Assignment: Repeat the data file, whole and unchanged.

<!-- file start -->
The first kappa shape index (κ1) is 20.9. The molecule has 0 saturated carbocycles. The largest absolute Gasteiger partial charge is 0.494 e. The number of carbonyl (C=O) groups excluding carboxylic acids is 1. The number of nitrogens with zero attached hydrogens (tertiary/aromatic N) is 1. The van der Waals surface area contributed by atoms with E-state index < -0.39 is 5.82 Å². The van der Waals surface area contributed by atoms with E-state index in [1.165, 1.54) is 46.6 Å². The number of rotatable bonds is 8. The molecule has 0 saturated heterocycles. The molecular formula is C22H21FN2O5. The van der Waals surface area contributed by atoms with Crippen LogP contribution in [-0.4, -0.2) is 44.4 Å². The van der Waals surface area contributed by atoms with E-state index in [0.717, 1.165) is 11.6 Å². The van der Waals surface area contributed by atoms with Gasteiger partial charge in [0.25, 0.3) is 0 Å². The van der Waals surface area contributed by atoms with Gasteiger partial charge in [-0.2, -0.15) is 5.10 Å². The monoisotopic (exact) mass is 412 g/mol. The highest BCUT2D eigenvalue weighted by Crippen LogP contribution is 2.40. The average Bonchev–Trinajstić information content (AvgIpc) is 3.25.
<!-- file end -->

The first kappa shape index (κ1) is 20.9. The molecule has 0 saturated carbocycles. The largest absolute Gasteiger partial charge is 0.494 e. The number of carbonyl (C=O) groups excluding carboxylic acids is 1. The number of nitrogens with zero attached hydrogens (tertiary/aromatic N) is 1. The van der Waals surface area contributed by atoms with E-state index < -0.39 is 5.82 Å². The van der Waals surface area contributed by atoms with E-state index in [1.165, 1.54) is 46.6 Å². The number of rotatable bonds is 8. The molecule has 0 saturated heterocycles. The molecular formula is C22H21FN2O5. The van der Waals surface area contributed by atoms with Crippen LogP contribution in [-0.4, -0.2) is 44.4 Å². The van der Waals surface area contributed by atoms with E-state index in [0.717, 1.165) is 11.6 Å². The van der Waals surface area contributed by atoms with Gasteiger partial charge in [0.25, 0.3) is 0 Å². The van der Waals surface area contributed by atoms with Gasteiger partial charge in [-0.2, -0.15) is 5.10 Å². The monoisotopic (exact) mass is 412 g/mol. The highest BCUT2D eigenvalue weighted by Crippen LogP contribution is 2.40. The average Bonchev–Trinajstić information content (AvgIpc) is 3.25.